Koivisto made two bold unilateral diplomatic moves that significantly changed the Finnish political position. In 1990, after the reunification of Germany, Koivisto unilaterally renounced the terms of the Paris Peace Treaties which limited the strength and armament of the Finnish Defence Forces. The rationale was that after Germany had been given its full rights as a sovereign state, Finland could not remain bound by the antiquated treaty. The renunciation caused no official protest from Soviet Union or Great Britain. The other major move was the renunciation of the Finno-Soviet Treaty (Finnish: YYA-sopimus) in 1991, concurrently with the fall of Soviet Union. The treaty, the military article of which had shaped Finnish foreign policy for decades, was substituted with a new treaty without military obligations in the next year.

Koivisto and Ronald Reagan, Helsinki, in 1988
The President Martti Ahtisaari will inspect the company of honor followed by among others, the resigning President Mauno Koivisto in 1994.

In 1990, partly motivated by nationalism, partly by the fear of the declining work force, Koivisto proposed that any Soviet citizen with either Finnish or Ingrian ancestry be enabled to immigrate to Finland as a returnee.[19][20] The proposal resulted in a modification of immigration laws to this end during the year.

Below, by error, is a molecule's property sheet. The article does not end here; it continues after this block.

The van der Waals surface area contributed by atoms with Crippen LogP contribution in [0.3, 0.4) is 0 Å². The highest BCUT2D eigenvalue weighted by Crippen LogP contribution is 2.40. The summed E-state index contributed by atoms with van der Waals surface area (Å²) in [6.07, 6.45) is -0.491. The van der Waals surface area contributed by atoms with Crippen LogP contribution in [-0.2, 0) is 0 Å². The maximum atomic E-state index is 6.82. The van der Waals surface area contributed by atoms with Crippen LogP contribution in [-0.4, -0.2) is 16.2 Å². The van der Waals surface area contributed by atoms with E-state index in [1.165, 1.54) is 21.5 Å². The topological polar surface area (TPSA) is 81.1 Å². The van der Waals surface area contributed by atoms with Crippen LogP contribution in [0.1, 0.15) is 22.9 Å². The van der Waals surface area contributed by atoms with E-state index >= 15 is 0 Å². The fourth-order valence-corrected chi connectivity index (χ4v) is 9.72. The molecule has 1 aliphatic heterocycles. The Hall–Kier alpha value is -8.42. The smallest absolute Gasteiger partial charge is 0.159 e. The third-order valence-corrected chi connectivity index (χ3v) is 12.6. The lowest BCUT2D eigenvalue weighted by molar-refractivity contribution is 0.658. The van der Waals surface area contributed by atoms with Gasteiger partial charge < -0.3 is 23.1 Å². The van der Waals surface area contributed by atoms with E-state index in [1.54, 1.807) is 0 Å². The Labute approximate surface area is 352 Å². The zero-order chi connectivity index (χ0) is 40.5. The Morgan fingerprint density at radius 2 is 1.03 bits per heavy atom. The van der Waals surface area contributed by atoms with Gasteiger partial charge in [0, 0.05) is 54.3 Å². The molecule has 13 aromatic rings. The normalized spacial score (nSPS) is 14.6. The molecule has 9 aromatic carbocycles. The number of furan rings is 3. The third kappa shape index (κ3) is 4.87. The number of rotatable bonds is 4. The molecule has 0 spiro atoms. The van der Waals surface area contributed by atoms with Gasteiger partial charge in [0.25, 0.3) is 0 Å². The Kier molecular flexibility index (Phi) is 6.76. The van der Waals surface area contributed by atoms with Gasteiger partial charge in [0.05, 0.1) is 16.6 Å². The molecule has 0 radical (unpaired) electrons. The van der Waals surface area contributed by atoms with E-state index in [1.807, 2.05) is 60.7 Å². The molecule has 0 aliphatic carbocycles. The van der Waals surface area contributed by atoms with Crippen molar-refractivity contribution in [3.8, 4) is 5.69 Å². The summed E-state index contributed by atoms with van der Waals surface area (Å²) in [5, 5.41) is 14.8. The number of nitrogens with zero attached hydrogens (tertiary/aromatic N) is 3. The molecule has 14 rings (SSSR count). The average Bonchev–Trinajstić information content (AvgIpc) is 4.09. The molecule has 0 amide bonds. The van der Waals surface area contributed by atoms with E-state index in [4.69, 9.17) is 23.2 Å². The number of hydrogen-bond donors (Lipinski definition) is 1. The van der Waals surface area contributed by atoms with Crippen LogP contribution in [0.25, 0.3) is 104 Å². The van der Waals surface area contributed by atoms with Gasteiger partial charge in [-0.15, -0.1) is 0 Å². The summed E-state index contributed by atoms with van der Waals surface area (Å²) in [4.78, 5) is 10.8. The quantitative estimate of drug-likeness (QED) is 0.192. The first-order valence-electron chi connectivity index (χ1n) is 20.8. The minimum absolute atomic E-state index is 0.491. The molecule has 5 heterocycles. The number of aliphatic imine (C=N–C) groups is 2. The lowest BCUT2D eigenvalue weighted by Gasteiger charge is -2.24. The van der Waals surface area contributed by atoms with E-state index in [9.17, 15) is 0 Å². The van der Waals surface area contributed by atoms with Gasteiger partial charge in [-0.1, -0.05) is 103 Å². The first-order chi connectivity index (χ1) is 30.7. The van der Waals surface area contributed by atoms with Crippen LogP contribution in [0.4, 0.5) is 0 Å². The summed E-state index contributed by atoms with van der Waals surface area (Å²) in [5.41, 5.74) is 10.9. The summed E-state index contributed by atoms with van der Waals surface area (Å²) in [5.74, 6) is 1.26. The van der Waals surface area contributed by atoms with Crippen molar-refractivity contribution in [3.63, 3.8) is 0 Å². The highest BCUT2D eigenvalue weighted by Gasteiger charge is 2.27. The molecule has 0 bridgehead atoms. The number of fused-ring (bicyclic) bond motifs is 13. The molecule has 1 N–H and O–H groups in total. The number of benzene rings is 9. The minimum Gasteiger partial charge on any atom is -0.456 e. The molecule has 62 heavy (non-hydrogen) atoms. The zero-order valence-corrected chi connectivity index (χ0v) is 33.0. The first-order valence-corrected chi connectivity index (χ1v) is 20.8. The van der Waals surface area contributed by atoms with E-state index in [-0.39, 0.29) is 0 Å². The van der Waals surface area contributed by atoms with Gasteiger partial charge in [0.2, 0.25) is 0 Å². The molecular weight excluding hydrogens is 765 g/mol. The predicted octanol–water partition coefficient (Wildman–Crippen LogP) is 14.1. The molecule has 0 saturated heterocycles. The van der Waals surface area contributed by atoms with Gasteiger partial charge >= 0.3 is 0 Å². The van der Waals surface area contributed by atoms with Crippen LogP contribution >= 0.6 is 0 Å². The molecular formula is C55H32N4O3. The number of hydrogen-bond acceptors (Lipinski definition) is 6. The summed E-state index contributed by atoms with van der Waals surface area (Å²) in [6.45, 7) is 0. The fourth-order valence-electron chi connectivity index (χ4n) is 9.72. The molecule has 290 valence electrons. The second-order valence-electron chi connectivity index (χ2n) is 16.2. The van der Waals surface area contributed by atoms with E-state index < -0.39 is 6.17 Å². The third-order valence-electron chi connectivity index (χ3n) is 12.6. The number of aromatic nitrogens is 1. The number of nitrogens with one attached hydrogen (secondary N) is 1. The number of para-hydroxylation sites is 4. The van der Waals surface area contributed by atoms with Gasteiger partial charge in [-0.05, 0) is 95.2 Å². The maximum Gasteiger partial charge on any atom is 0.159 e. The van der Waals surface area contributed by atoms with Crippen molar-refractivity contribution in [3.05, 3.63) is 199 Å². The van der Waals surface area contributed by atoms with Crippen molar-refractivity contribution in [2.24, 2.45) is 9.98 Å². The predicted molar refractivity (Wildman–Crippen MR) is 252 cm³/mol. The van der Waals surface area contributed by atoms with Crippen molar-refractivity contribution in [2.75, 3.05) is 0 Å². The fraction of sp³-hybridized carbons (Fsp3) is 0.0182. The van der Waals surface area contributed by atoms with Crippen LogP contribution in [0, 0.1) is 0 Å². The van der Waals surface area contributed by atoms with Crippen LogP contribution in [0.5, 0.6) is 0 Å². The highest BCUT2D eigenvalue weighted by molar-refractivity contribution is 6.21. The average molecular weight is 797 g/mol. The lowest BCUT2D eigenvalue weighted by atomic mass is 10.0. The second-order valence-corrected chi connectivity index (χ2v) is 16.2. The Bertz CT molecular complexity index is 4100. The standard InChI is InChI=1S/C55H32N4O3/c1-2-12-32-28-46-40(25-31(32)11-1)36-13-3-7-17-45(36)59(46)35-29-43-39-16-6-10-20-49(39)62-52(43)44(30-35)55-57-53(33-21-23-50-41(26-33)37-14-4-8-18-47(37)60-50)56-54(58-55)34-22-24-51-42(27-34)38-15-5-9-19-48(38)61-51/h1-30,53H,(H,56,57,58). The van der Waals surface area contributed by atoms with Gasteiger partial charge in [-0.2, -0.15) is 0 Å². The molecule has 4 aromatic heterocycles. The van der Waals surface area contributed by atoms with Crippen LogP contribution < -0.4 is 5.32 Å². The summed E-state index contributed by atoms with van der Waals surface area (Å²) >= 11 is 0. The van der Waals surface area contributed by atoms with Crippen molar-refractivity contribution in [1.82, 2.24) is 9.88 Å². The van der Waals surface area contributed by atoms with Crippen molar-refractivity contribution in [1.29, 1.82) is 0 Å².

After the Soviet Union collapsed, Koivisto was against returning Karelian old Finnish parts back to Finland.[21][22]

In the 1988 presidential election, Koivisto was re-elected with 189 out of 301 votes in the electoral college during the second round. After the collapse of the Soviet Union, he supported more radical ideals like joining the European Union. In 1992, Koivisto initiated the process of Finnish accession to the European community. The final terms of the membership agreement were finalised on the day of Koivisto's departure from the presidency. He was succeeded by President Martti Ahtisaari, who was also a supporter of EU membership.

Koivisto's popularity sharply declined during Finland's economic depression of the early 1990s, because many unemployed or otherwise impoverished citizens believed that he could have forced the centre-right government of Esko Aho to stimulate the economy and grant unemployed people temporary public sector jobs.[23]

Koivisto's term ended in 1994. Henceforth he published his memoirs in four volumes and continued as a commentator on economics and both domestic and international politics.

Post-presidency Edit

The funeral cortege of Mauno Koivisto on 25 May 2017 in Helsinki

Subsequent to his presidency, Koivisto occasionally continued to represent Finland officially abroad, most notably at the funerals of Queen Ingrid of Denmark in 2000, Queen Elizabeth The Queen Mother in 2002 and Ronald Reagan in 2004.

In 2009, Koivisto declined to apologize to Estonia that his administration did not support the country's independence movement.[24]

On 3 March 2010, he was hospitalized for cardiac dysrhythmia but was released less than a week later.

Hobby Edit

Volleyball was Koivisto's long-standing hobby, the volleyball hobby began when he was in his twenties and continued until retirement.

Death Edit

Koivisto's health deteriorated in December 2016 due to Alzheimer's disease and his wife Tellervo started as his caregiver. In January 2017, Koivisto fell badly at his home and broke his hand, after which he moved to a nursing home. In May 2017, Koivisto was put in end-of-life care.[25] Koivisto died on 12 May 2017, aged 93.[26][27][28]